9. Let there more work be laid upon the men. Although Pharaoh knew that he was cruelly entreating the unhappy Israelites, who ought, as strangers, to be hospitably and kindly received, yet he says that they were abusing their idleness, and were revolting because he indulged them too much. Thus, when tyranny has lost all regard for justice, there are no bounds to its harshness; and so far from being moved to pity by complaints, they only aggravate its cruelty. And these are the means by which its flatterers inflame it more, viz., that its subjects will never be quiet unless they faint under the weight of their burdens; that this is the best receipt for governing them, so to oppress them that they dare not open their mouths; if they cry, or murmur, that they should be oppressed the more,6969     The original here is, “ut obdurescant ad servitutem, quasi contracto collo;” which the French translates “pour l’endurcir a servitude, comme si on le trainoit par le col.” The Geneva edition of 1617, as well as that of Amsterdam of 1671, however, have substituted “callo,” which certainly seems to make the sense clearer. till they grow hardened, and, as it were, callous to their bondage. They, therefore, relax not their contumelies and cruelties until the wretched people have altogether succumbed. Pharaoh insults them still more wantonly, when he says that he imposes heavier burdens upon them, that “they may not regard vain words.” But what are these, except that they ask permission to worship God? His impiety, therefore, bursts forth in the midst of his tyrannical insolence; nor does he only mean to utter a blasphemy against God, but he is instigated by the wiles of Satan to undermine the faith of the Church. By a similar impulse, Rabshakeh proclaimed that Hezekiah deceived the people by “vain words,” when he bade them trust in the living God. (Isaiah 36:5, 7.) Nor does Satan cease to employ the same machination against the faithful, as if all that God promises was deceit and vanity.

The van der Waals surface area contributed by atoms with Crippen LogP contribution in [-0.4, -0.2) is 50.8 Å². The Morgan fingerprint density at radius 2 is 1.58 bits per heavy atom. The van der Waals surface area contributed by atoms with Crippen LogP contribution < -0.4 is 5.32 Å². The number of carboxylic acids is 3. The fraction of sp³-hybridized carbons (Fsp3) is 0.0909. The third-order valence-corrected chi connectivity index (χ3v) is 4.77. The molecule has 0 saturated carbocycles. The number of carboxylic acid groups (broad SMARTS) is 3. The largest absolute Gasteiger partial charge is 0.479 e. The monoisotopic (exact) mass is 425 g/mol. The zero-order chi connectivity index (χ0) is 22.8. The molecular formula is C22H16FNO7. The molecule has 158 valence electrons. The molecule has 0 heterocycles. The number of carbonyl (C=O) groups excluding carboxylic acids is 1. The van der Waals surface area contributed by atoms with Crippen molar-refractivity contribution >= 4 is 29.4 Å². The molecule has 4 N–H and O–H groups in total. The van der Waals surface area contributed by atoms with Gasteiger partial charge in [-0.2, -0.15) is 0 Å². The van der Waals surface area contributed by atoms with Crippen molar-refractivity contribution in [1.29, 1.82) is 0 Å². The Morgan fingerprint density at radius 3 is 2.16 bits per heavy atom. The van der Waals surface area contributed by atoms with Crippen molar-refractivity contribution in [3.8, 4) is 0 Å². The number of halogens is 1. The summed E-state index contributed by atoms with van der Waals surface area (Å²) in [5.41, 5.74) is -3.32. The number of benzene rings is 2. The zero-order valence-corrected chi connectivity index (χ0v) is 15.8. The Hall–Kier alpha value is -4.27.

12. So the people were scattered abroad. This circumstance proves how bitterly they were afflicted, and what labor beyond their strength was imposed upon them. In order to make bricks, at least, they should have remained in a particular spot, but straw is not supplied to them for the purpose; they are obliged, therefore, to disperse here and there, and to gather stubble instead of straw in the distant parts of Egypt. They could not do both; it was then in fact just to procure a false pretext, which he might catch at as the ground of their condemnation: as now we often see the enemies of Christ inventing the most insupportable torments, by which the unhappy Church may be driven to deny the faith. For it was the design of Pharaoh to drive Moses and Aaron far away, that they might never agitate any more for the departure of the people; and if he had obtained this wish, he would doubtless have remitted some part of his abominable cruelty; but, because they did not cease, he wished to extort from the people by bitter sufferings, that they should send them away themselves, or refuse even to lend an ear to the commands of God. For although he must have been perfectly conscious that there was no reason to accuse the people of idleness, but that the tale of bricks was not delivered, because the poor wretches, who had been hardly able before to perform half their labor, were now incapable, by the utmost exertion, to bear their burdens, and therefore sees that they are altogether overwhelmed by them; yet still he reproaches them with reveling in idleness, in order that they may turn away from Moses, and renounce and abandon the hope presented to them from on high. And, because he can only torment them more by killing them outright, he commands their officers to be beaten, that by their punishment the whole people might be in greater dread. Finally, those whom he saw standing too firmly, he determined to drive at last to despair. He is deaf to every excuse of the officers; for when he had once made up his mind to crush the people until he had destroyed in them all recollection of God, there is no more feeling or pity in him than in a stone.